Making climate change work for us : European perspectives on adaptation and mitigation strategies / edited by Michael Hulme (2010) Cambridge University Press

  30. 30
  31. 31
    Edward Greisch says:

    “a decent risk assessment”:
    We already have a decent risk assessment. The biggest risk is NOT economic. Sea level rise is irrelevant to the greatest risk. Our own Bart Levenson told us everything we need to know. The greatest risk is the collapse of agriculture due to drought.

    Without agriculture, there is no civilization. Without civilization, there is no need for port cities on the seacoast. Without agriculture, there will be no people to populate the cities. It seems to me that at least some of the commenters are in psychological denial of the biggest risk. Sorry, but it is time to concentrate on the biggest risk and forget about minor details like sea level.

    “downscaling”: Lack of downscaling gives denialists one more weapon since Dr. Aiguo Dai’s maps show my location as dry in 2008 when we had 3 floods instead of 1. We do not need downscaling to know what to do. What to do is mitigation. We need downscaling to get the present weather right so that denialists will not have this weapon.

  32. 32
    Arjan says:

    @One Anonymous Bloke: GCM’s and NWP models?

    http://ecearth.knmi.nl/index.php?n=PmWiki.Visualization

  33. 33

    Extremely pessimistic overview of current arctic sea ice formation and disintegration processes and the current sea ice state.

    I’m sure the wildlife will adapt to this just fine.

  34. 34
    Rick Brown says:

    Thank you to those who elsewhere provided links to the recent issue of the Philosophical Transactions of the Royal Society. One of the articles in that issue presents what I found to be an helpful discussion about adaptation strategies.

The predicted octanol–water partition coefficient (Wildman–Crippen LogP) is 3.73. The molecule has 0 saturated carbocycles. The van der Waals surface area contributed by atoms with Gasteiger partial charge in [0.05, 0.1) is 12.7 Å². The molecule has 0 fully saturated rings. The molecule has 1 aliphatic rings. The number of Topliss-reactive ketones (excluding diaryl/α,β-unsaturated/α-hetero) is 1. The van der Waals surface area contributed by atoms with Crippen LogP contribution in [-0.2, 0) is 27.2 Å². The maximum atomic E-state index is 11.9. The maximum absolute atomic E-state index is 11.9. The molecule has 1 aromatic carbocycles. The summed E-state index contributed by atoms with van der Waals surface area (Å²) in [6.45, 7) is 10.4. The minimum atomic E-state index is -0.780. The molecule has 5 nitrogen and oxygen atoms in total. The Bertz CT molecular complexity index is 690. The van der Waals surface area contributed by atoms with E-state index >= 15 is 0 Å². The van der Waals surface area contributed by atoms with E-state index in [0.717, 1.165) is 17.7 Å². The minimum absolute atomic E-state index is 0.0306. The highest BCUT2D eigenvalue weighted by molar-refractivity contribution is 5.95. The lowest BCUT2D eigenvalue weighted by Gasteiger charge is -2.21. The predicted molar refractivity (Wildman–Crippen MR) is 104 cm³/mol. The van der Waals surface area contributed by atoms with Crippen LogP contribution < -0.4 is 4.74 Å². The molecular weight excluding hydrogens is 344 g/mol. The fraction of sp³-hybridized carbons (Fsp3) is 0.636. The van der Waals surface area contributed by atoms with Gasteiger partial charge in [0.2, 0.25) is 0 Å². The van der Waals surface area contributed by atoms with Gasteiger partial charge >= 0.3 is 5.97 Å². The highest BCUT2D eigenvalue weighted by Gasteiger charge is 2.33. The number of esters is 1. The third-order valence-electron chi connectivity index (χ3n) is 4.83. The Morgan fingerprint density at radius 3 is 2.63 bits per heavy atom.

From the abstract: “. . . In this paper, we show how complexity and uncertainty can be reduced by a systematic approach to categorizing the interactions between decision lifetime, the type of uncertainty in the relevant drivers of change and the nature of adaptation response options. We synthesize a number of issues previously raised in the literature to link the categories of interactions to a variety of risk-management strategies and tactics. Such application could help to break down some barriers to adaptation and both simplify and better target adaptation decision-making. The approach needs to be tested and adopted rapidly.”

    http://rsta.royalsocietypublishing.org/content/369/1934/196.full

  35. 35
    One Anonymous Bloke says:

    Arjan #31 Thank you very much. Another mountain to climb :)

  36. 36
    David B. Benson says:

    Adaptation only means evolutionary adaptation is specialized writings:
    http://www.merriam-webster.com/dictionary/adaptation
    It is compleely within the usual meanings of the word to refer to human responses to changing climate.

  37. 37

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  38. 38

    Sorry, I forget to escape the < and >

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  39. 39
    CM says: